Finally, I know what I’m going as for Halloween.
Japan’s Fukushima Industries unveiled a new mascot: a cartoon character designed to delight and amuse visitors, and revamp the company’s image. They named him Fukuppy.
The refrigeration company, which isn’t related to the Fukushima area hit by the nuclear disaster, has been appropriately ridiculed across the Internet for such a poor choice in name (which, the company says is a marriage of the company’s first syllable, with the English word happy.)
“People say I’m a little scatterbrained,” the doe-eyed egg with wings and giant red feet tells visitors to the website – but clearly, he’s not the only absentminded one.
His unfortunate name would be awful all by itself (would you want a Fukuppy fridge?) but with a company name linked to one of the worst atomic disasters in history, it’s an unforgivable – if a little hilarious – error.
Understandably, the Osaka-based company has issued an apology that hopefully only sounds a little disingenuous because it also suffers from a poor translation: “The name of our corporate character, because of the way it’s written, has been regarded as inappropriate, or has been misunderstood among English-speaking people.”
This isn’t the first time marketing campaigns have been unfortunately lost in translation: a look through this cautionary American Marketing Association article and all of a sudden, the Japanese blunder isn’t looking like such a big fukuppy.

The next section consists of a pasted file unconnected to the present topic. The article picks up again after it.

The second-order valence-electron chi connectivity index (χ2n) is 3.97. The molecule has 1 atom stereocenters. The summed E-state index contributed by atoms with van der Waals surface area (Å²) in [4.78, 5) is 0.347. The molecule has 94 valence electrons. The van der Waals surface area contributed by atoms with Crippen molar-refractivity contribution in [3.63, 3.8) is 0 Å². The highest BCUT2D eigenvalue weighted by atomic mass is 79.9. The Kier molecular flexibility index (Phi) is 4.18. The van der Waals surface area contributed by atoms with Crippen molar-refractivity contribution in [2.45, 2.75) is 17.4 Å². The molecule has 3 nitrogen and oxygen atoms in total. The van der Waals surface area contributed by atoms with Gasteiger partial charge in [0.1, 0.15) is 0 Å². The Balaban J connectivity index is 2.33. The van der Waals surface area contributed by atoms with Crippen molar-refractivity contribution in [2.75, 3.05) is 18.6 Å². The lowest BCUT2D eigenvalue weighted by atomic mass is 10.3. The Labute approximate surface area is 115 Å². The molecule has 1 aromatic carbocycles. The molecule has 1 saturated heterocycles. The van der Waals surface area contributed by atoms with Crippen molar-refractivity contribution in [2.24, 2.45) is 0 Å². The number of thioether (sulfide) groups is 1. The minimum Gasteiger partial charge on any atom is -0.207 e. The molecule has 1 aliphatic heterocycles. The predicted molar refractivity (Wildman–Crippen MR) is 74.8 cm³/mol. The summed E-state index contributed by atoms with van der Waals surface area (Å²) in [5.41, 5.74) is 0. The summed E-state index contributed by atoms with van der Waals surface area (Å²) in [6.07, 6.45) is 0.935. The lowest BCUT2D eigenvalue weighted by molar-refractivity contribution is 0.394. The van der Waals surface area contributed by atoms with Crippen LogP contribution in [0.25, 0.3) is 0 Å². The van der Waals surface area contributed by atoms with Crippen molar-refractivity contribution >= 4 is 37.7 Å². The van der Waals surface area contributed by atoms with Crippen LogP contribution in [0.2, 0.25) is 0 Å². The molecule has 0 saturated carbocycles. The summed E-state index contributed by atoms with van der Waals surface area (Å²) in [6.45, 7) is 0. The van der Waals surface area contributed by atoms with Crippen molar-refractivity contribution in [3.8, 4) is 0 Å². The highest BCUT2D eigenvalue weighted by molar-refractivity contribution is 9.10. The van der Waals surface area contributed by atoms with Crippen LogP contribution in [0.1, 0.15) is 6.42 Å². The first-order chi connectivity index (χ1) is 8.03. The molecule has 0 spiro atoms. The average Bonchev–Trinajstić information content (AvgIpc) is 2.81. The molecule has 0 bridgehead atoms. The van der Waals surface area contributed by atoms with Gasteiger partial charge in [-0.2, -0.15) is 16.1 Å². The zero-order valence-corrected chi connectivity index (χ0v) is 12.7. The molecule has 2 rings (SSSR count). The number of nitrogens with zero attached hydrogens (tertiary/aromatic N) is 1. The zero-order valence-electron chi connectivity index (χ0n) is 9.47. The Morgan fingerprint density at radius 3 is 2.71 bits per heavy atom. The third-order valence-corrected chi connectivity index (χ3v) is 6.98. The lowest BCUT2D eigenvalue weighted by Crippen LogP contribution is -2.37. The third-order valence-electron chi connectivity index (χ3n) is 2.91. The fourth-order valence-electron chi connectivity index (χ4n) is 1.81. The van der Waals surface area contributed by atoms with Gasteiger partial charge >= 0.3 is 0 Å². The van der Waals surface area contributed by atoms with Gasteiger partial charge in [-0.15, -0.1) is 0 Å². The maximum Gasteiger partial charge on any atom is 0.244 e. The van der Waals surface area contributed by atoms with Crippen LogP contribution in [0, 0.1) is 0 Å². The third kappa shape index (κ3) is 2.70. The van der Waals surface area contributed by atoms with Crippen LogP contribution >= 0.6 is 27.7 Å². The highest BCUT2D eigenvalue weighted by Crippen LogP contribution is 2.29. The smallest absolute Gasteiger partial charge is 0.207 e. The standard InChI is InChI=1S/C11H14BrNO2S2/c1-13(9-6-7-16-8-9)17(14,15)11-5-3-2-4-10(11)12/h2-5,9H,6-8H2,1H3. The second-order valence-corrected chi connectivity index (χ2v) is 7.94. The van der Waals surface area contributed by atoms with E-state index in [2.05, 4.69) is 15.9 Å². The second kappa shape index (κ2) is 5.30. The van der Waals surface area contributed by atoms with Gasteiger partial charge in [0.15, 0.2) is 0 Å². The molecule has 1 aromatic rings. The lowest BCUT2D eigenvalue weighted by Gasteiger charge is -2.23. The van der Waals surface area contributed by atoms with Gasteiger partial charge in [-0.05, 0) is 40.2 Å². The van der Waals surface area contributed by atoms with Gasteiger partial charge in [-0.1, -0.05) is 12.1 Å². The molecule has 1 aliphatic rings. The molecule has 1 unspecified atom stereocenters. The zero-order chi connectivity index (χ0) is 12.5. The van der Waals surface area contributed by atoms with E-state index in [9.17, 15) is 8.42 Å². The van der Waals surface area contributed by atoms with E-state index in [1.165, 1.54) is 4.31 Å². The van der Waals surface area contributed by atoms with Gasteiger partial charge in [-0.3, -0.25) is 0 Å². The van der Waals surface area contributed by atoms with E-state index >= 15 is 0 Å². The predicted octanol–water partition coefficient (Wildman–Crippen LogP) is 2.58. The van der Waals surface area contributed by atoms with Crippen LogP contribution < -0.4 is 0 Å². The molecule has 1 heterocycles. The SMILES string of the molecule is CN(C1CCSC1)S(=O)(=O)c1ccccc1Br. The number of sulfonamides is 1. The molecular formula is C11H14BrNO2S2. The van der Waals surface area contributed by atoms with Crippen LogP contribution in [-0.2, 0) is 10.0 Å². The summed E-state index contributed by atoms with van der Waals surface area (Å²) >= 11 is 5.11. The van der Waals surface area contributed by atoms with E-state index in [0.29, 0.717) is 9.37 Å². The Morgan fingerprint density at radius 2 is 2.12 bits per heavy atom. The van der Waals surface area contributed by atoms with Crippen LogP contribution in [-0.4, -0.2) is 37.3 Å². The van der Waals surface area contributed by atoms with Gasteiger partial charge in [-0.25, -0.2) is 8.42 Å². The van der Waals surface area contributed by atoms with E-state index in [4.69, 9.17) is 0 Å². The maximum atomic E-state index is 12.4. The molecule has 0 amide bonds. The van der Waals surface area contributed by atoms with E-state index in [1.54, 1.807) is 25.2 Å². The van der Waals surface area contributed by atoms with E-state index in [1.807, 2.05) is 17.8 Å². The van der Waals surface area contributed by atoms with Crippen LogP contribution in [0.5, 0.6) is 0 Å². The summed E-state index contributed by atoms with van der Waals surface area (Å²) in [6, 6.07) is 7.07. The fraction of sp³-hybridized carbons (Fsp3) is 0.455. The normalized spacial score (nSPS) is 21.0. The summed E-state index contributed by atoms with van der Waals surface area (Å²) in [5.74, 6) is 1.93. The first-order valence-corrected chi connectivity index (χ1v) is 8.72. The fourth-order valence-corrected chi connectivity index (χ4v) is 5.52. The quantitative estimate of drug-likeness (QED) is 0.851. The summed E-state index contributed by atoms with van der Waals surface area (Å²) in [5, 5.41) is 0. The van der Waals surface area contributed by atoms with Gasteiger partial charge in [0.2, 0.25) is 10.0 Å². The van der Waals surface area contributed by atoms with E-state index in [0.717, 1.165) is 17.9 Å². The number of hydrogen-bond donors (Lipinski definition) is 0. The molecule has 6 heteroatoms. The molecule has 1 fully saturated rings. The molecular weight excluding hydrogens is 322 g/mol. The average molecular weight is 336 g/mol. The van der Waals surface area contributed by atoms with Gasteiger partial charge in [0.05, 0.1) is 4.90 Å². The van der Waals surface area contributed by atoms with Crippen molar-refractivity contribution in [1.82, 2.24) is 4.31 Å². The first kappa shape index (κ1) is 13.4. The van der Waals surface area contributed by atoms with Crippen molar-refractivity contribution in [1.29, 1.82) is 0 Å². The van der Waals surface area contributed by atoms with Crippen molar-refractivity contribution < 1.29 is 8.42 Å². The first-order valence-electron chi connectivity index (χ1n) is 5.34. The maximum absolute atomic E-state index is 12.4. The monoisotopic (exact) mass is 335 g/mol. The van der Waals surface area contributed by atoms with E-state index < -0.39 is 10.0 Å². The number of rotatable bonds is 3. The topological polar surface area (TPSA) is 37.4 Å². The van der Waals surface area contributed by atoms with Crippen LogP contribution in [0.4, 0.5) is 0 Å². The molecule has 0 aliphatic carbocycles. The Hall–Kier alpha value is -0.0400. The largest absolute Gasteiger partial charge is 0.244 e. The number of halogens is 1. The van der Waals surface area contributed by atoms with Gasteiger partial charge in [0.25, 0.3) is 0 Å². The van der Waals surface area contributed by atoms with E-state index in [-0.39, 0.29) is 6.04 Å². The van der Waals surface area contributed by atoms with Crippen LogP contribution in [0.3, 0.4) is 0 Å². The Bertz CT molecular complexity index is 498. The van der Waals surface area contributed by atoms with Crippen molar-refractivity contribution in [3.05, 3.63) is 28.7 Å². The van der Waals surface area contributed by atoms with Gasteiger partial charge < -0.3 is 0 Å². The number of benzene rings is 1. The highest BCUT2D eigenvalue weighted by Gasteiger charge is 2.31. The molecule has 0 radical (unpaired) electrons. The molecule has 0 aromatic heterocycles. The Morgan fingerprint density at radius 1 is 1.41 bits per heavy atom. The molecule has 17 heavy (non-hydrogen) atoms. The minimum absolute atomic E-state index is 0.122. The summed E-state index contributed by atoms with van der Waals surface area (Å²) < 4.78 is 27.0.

There is no shortage of unbelievable errors: the KFC slogan “finger lickin’ good” was translated in Chinese campaigns to “eat your fingers off.” A Coors slogan “Turn it Loose” means “suffer from diarrhea” in Spanish.
Nor is fukuppy the first time we’re flabbergasted at poor taste of advertising bigwigs. Remember the jaw-dropping stupidity of this 9/11 golf course sale?
I can’t decide if Fukuppy is too funny to be awful, or too awful to be funny – but either way, it’s an exercise in lazy decision making.
The worst of it all: The process involved in this little mascot’s creation would have been intense – the creative approvals, staff meetings, corporate decisions involved in every little detail – and not a single person questioned the English translation.
The lesson, kids: Don’t be a fukuppy, do your homework.Report Typo/Error